This week marks the five-month countdown to the 39th anniversary of Title IX, the law prohibiting discrimination in educational programs receiving federal tax dollars, including sports.
Every year the secretary of education and countless women's organizations commemorate the anniversary with praise for the program's success, citing many impressive statistics. Since 1972 when the law passed, female participation in sports at NCAA member institutions has increased six-fold. At the high school level it's even better -- girls' participation has increased ten-fold.
We know challenges remain, as opponents of women's rights still claim Title IX robs men of opportunity and causes schools to drop men's sports teams altogether. The truth of the matter is that men's football (is there any other kind?) starves both women's teams and lesser "valued" men's teams. So women's advocates have to remain vigilant, and force our government to enforce Title IX.
But we can do better.
This year I want to lay down a challenge to every advocate, every group, and the government itself to go beyond proclamations and statistics. It's five months until the anniversary, and that's enough time to craft a a campaign and celebrate a true victory -- one that will make a difference around the globe. Success will send a message of equality to women still in burquas, still under the dominance of governments and religions alike that don't recognize females as full citizens of the world.
As the old saw goes, we need to get the International Olympic Committee (I.O.C.) to put it's money where it's mouth is when it comes to women and sports. The Olympic charter states flatly that "the practice of sport is a human right," and "any form of discrimination with regard to a country or a person on grounds of race, religion, politics, gender or otherwise is incompatible with belonging to the Olympic movement."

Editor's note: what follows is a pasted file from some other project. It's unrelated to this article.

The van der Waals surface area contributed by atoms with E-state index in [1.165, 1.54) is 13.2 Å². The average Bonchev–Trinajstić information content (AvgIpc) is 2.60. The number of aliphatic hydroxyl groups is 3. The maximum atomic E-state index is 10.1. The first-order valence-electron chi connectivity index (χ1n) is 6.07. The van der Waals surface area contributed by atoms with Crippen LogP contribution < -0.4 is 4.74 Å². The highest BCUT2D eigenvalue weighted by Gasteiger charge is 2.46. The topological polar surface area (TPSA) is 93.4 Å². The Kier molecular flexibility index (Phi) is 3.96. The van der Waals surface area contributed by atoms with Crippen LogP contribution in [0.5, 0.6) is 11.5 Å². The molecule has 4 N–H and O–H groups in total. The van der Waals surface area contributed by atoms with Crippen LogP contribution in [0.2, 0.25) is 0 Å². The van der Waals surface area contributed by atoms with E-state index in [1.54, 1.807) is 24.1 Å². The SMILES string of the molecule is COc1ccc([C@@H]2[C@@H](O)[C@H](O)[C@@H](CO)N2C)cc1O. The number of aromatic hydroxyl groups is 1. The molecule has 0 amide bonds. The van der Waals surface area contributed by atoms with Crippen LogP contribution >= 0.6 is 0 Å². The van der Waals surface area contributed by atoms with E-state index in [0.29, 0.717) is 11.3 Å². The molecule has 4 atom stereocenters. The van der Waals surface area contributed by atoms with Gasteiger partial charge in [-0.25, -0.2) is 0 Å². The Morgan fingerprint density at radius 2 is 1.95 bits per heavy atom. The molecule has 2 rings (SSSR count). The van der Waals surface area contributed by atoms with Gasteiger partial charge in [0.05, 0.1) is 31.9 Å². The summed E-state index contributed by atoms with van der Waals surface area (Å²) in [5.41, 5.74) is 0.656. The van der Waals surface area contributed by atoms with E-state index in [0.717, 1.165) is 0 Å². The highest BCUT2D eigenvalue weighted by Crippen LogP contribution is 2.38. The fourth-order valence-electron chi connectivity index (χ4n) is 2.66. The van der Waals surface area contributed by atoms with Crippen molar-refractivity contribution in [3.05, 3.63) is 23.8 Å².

That's a very clear statement -- and the I.O.C. has backed it up before. The committee banned South Africa from the Olympic movement in 1970 over the country's racial apartheid, and maintained the ban until 1992.
But oh my -- how times have changed. In response to a New York Times inquiry last November about why Saudi Arabia is still allowed to ban female athletes, spokeswoman Emmanuelle Moreau exposed the organization's double standard. Underscoring that the I.O.C. does not consider gender apartheid in sports on a par with racial apartheid, she said "the I.O.C. does not give ultimatums or deadlines but rather believes a lot can be accomplished through dialogue."
Meanwhile, Saudi women's sports advocates are using the U.S. Title IX example to argue for change -- and we need to give them a boost. If the I.O.C. were to adhere to its charter and ban Saudi Arabia from the Olympic games until it recognizes the human rights of women to participate, it would fast-forward progress and make a statement to the world that females are in fact equal citizens. No country can exclude athletes on the basis of race. It should be the same for gender.
What can the U.S. do? For starters, our lawmakers can weigh in. The United States Olympic Committee (USOC) is chartered by Congress, meaning Congress has oversight. Hearings have been held in the past calling leaders on the carpet for poor management, possible corruption, and medal awards. Why not lean on the USOC to make it's voice heard regarding the I.O.C.'s tolerance of gender apartheid? If the U.S. leads the way, other countries are bound to speak out. (The I.O.C. doesn't have to listen, but bad publicity and world pressure have worked before.)
As the women who got Title IX passed 39 years ago know, it took pushing every button they could find -- legal, political, and moral. What better way to commemorate the anniversary than with congressional hearings and a media campaign to change the outcomes for Saudi women -- and their sisters worldwide in the bargain.